Bath School Disaster
The Bath School disaster, also known as the Bath School massacre, was a series of violent attacks perpetrated by Andrew Kehoe on May 18, 1927, in Bath Township, Michigan, United States. The attacks killed 38 elementary school children and 6 adults and injured at least 58 other people. Prior to his timed explosives going off at the Bath Consolidated School building, Kehoe had murdered his wife, Nellie Price Kehoe, and firebombed his farm. Arriving at the site of the school explosion, Kehoe died when he detonated explosives concealed in his truck.
Kehoe, the 55-year-old school board treasurer, was angered by increased taxes and his defeat in the April 5, 1926, election for township clerk. He was thought by locals to have planned his "murderous revenge" after that public defeat. Kehoe had a reputation for difficulty on the school board and in personal dealings. In addition, he was notified in June 1926 that his mortgage was going to be foreclosed upon. For much of the next year until May 1927, Kehoe purchased explosives. He secretly hid them on his property and under the school.
On May 18, 1927, Kehoe then set off almost simultaneous explosions at his farmstead and at the Bath Consolidated School. His devices destroyed the farm's buildings and ripped through the north wing of the Bath Consolidated School building. As rescuers began working at the school, Kehoe drove up to the schoolyard and detonated dynamite inside his shrapnel-filled truck. The truck explosion killed Kehoe plus four other people, and also injured bystanders. During the rescue and recovery efforts, searchers discovered an additional 500 pounds (230 kg) of unexploded dynamite and pyrotol in the south wing of the school that had been set to go off at the same time as the initial explosions in the north wing; Kehoe had apparently intended to destroy the entire school and kill everyone in it.
Bath Township is a civil township located 10 miles (16 km) northeast of the city of Lansing in the US state of Michigan. The township covers 31 square miles (80 km2) and the small unincorporated village of Bath is within its borders. The township itself is within Clinton County, Michigan, an area of some 566 square miles (1,470 km2). In the early 1920s, the area was primarily agricultural. After years of debate, Bath Township voters approved the creation of the Bath Consolidated School district in 1922, along with an increase in township property taxes to pay for a new school. When the school opened, it had 236 students enrolled in grades 1 to grade 12. The school's creation was controversial, but Monty Ellsworth wrote in his book about the disaster that consolidated schools had great advantages over the smaller rural schools they replaced. All landowners within the township area had to pay higher ad valorem property taxes. At the time of the bombing, the unincorporated village had about 300 adult residents.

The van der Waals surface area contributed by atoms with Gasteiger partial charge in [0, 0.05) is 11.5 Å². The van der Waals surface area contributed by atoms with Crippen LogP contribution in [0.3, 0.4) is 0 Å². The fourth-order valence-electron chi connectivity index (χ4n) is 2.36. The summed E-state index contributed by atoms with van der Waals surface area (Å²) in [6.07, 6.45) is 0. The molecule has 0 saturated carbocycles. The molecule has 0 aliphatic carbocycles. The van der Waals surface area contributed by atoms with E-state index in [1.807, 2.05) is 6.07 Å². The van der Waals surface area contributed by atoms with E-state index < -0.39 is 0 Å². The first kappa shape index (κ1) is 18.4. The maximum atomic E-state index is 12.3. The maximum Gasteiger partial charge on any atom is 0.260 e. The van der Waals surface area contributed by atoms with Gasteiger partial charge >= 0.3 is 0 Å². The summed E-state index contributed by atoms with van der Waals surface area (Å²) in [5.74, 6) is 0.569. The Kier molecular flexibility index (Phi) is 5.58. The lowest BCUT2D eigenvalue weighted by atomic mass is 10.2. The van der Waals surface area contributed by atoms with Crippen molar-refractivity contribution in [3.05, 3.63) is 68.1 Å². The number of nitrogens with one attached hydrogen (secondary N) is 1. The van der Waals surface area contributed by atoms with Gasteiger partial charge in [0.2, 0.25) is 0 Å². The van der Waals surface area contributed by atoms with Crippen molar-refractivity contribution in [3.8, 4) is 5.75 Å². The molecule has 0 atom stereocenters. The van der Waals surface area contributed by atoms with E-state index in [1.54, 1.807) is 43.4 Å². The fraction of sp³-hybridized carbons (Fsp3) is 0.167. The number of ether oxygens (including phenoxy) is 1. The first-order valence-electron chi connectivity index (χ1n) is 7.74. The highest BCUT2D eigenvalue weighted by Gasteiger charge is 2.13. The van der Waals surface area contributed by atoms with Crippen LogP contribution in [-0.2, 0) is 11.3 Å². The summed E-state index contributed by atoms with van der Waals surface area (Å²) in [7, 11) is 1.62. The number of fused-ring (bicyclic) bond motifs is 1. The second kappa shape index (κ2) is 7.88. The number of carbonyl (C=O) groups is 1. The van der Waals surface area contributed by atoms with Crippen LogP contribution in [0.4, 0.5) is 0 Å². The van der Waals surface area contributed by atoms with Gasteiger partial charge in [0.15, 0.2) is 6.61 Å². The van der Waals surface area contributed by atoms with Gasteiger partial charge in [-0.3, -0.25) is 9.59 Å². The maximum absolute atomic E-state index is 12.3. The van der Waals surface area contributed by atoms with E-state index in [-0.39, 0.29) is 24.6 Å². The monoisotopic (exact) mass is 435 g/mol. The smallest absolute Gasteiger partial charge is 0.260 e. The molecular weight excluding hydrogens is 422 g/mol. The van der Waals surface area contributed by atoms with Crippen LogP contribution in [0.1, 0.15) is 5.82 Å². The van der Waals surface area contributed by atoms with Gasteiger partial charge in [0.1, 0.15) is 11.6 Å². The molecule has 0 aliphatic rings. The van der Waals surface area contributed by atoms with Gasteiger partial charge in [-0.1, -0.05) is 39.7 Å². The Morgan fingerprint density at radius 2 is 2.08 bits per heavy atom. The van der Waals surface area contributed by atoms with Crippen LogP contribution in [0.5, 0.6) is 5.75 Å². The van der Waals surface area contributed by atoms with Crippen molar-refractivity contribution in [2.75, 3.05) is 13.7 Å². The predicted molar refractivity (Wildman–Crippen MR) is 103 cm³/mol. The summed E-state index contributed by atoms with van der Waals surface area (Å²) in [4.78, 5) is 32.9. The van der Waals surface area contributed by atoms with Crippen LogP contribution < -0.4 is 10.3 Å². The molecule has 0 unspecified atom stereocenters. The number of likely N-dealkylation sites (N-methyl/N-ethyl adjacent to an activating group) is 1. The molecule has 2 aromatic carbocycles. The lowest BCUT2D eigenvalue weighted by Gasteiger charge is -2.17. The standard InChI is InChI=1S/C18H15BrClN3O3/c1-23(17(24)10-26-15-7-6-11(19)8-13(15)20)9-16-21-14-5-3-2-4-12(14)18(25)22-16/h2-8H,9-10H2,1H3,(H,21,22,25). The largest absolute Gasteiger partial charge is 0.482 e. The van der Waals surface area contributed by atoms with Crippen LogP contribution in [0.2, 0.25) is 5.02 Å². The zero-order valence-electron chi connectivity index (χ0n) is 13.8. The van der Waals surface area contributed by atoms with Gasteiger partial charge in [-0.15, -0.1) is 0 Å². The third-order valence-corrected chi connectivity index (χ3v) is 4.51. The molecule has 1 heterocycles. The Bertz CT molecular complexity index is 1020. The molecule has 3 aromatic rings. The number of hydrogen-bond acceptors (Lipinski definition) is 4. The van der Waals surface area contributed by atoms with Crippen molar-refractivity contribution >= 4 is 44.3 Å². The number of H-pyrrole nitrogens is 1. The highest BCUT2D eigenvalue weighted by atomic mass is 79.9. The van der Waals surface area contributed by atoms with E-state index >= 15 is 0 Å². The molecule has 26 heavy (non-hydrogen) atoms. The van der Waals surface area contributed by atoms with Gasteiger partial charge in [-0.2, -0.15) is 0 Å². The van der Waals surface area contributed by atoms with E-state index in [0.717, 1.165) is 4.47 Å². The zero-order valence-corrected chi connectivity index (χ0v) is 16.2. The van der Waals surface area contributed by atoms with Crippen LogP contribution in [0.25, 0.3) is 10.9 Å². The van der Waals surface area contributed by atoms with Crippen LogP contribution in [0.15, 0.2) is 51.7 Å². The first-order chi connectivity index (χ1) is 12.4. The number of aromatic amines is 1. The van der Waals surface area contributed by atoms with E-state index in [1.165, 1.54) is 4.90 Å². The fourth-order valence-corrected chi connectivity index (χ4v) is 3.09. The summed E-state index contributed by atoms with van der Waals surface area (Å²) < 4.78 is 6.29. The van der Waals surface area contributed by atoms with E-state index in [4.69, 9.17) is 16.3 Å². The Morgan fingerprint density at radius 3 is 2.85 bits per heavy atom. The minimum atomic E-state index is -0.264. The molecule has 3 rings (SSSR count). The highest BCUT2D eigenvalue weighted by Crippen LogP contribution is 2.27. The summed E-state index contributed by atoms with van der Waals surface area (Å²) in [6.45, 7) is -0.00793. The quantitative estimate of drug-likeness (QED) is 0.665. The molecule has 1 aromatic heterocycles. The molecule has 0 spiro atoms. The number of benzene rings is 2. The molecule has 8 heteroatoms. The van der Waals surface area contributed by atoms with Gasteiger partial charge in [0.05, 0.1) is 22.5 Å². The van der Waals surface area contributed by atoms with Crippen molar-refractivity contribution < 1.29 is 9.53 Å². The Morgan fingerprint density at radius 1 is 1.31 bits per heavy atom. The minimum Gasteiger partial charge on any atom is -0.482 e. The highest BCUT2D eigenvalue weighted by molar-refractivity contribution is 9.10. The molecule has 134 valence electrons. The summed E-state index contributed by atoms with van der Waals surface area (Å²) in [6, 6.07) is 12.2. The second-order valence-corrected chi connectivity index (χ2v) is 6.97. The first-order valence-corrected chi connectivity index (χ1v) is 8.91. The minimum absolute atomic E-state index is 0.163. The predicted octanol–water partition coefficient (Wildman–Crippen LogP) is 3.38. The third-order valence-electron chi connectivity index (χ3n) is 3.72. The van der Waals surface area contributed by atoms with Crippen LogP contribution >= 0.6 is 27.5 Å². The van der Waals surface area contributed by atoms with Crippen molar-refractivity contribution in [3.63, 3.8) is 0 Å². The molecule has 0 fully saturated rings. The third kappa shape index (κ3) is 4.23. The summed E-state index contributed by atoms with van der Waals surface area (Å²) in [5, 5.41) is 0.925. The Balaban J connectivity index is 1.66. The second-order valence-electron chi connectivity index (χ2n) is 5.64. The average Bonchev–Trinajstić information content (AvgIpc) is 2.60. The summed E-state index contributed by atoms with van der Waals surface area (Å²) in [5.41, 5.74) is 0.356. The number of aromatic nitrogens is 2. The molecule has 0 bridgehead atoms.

Andrew Philip Kehoe was born in Tecumseh, Michigan, on February 1, 1872, into a family of 13 children and attended the local high school. After graduating, Kehoe studied electrical engineering at Michigan State College in East Lansing and moved to St. Louis, where he worked as an electrician for several years. Sometime during this period he suffered a head injury in a fall and was semi-conscious or in a coma for a period of several weeks. He later returned to Michigan and his father's farm.
After his mother's death, Kehoe's father Philip married a much younger widow, Frances Wilder, and a daughter was born. On September 17, 1911, as his stepmother attempted to light the family's oil stove, it exploded and set her on fire. Kehoe threw a bucket of water on her, but the fire was oil-based and his action spread the flames more rapidly, which engulfed and immolated her body. The injuries were fatal and she died the next day. Some of Kehoe's later neighbors in Bath believed that he had caused the stove explosion.
Kehoe married Ellen "Nellie" Price in 1912 at the age of 40. Seven years later, they moved to a farm outside Bath. Kehoe was said to be dependable, doing favors and volunteer work for his neighbors. He was also described as being notoriously impatient with any disagreement, and he had shot and killed a neighbor's dog that had come on his property and annoyed him by barking. He had beaten one of his horses to death when it did not perform to his expectations.